***The July 27 deadline for states to comply with the Adam Walsh Act – which includes the Sex Offender National Registry Act (SORNA), requiring each state to create a sex offender registry that will connect to the national registry – is fast approaching. We asked Kara McCarthy, spokeswoman for the Sex Offender Sentencing, Monitoring, Apprehending, Registering and Tracking office, whether SMART anticipates more states gaining compliance status before the deadline.

The one-word answer from McCarthy: “Yes.”

Right now, seven states are in compliance: Ohio, Delaware, Florida, South Dakota, Michigan, Nevada and Wyoming. SMART Director Linda Baldwin told Isaac Wolf of Scripps Howard recently that she expects only 10 to 15 states to meet the coming deadline.

Meanwhile, the U.S. Supreme Court overturned a ruling by the Ninth Circuit Court of Appeals which concluded that applying SORNA to juvenile delinquents who committed their offenses “before SORNA’s passage violates the Ex Post Facto Clause,” which protects against the retroactive application of laws.

It’s a pretty complicated opinion (which you can read here) because it involves a Native American youth from Montana who was subject to both federal and state penalties for a sex offense. The bottom line is, the Supreme Court decided the federal SORNA requirements were moot in the case because the Montana government would have placed him on the sex offender registry regardless of SORNA.

It doubtless won’t be the last time the high court has to deal with retroactivity and the Walsh Act. Nevada currently cannot implement any retroactive aspect of the state laws that gained it Walsh Act compliance because of a permanent injunction issued by U.S. District Court Judge James Mahan.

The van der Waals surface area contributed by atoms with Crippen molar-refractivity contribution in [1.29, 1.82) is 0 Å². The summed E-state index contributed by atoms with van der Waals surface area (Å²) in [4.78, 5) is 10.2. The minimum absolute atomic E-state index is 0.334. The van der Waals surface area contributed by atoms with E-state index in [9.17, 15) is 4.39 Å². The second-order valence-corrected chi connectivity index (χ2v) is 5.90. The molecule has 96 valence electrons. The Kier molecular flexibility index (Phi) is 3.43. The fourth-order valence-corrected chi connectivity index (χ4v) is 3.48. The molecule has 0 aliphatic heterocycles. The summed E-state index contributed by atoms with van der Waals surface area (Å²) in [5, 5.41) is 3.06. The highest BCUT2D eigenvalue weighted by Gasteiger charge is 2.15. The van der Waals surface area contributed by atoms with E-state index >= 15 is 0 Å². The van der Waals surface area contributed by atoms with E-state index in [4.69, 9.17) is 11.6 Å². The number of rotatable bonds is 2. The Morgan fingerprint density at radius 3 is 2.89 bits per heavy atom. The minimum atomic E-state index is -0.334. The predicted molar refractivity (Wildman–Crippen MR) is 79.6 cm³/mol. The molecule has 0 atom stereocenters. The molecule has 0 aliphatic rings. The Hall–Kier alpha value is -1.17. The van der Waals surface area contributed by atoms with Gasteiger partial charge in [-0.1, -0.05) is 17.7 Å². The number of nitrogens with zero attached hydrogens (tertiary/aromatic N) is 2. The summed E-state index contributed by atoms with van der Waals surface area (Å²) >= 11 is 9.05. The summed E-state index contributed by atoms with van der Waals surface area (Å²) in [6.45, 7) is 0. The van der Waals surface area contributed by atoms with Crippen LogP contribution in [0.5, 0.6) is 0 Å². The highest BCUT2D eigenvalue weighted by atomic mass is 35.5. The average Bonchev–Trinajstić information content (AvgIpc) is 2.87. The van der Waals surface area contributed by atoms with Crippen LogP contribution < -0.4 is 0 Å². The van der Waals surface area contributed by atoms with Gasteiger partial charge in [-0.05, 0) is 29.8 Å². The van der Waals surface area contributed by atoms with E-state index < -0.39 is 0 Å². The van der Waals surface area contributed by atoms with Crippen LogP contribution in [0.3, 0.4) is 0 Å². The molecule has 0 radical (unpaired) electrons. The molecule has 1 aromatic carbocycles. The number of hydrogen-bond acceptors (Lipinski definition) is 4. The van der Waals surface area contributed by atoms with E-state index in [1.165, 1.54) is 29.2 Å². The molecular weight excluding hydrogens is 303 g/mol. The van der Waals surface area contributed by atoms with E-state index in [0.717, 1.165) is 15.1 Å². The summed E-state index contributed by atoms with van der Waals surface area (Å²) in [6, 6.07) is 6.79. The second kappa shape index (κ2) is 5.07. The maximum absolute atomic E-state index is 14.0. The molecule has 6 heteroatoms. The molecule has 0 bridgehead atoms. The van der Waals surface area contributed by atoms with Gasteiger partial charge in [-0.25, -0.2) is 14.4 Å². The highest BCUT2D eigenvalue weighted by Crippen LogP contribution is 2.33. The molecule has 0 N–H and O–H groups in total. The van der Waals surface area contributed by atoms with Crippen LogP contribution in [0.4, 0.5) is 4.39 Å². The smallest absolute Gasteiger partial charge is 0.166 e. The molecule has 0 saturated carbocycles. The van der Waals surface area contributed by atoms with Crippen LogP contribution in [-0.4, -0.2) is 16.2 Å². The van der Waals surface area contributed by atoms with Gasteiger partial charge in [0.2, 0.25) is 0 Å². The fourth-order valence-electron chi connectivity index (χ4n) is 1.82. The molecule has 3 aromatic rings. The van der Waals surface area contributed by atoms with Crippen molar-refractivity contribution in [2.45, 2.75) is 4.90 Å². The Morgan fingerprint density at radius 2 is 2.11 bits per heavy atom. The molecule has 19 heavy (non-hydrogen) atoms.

***The Office of Justice Programs recently unveiled its new Crimesolutions.gov website, which was established so state and local justice leaders could easily look at what programs have been shown scientifically to produce results, and what programs have been shown scientifically not to produce results.

In a nutshell, the site breaks down justice-related programs into eight categories: corrections/reentry, courts, crime/crime prevention, drug abuse, juveniles, law enforcement, technology/forensics and victims.

Only programs with thorough evaluations are considered for inclusion, and each one that is included receives a rating of “Effective,” “Promising” or “No Effects.”

The new site is easy to navigate and the “juveniles” category makes it easy for a user to single out programs aimed at juveniles.  

Many of the programs reflect an investment in the prevention of juvenile offending, not strategies for working with delinquent youth. For example, one of the “Effective” programs listed in “Juveniles” is Nurse-Family Partnership. NFP provides first-time moms with a nurse who visits the home and helps prepare the mother for parenting.

But the website has many other models and programs for working with juveniles. providing a broad range of ways to address juvenile crime.

Unfortunately, the cost of many of the programs is not yet listed, a large shortcoming because price is obviously a large factor when policymakers and administrators are considering the viability of different options.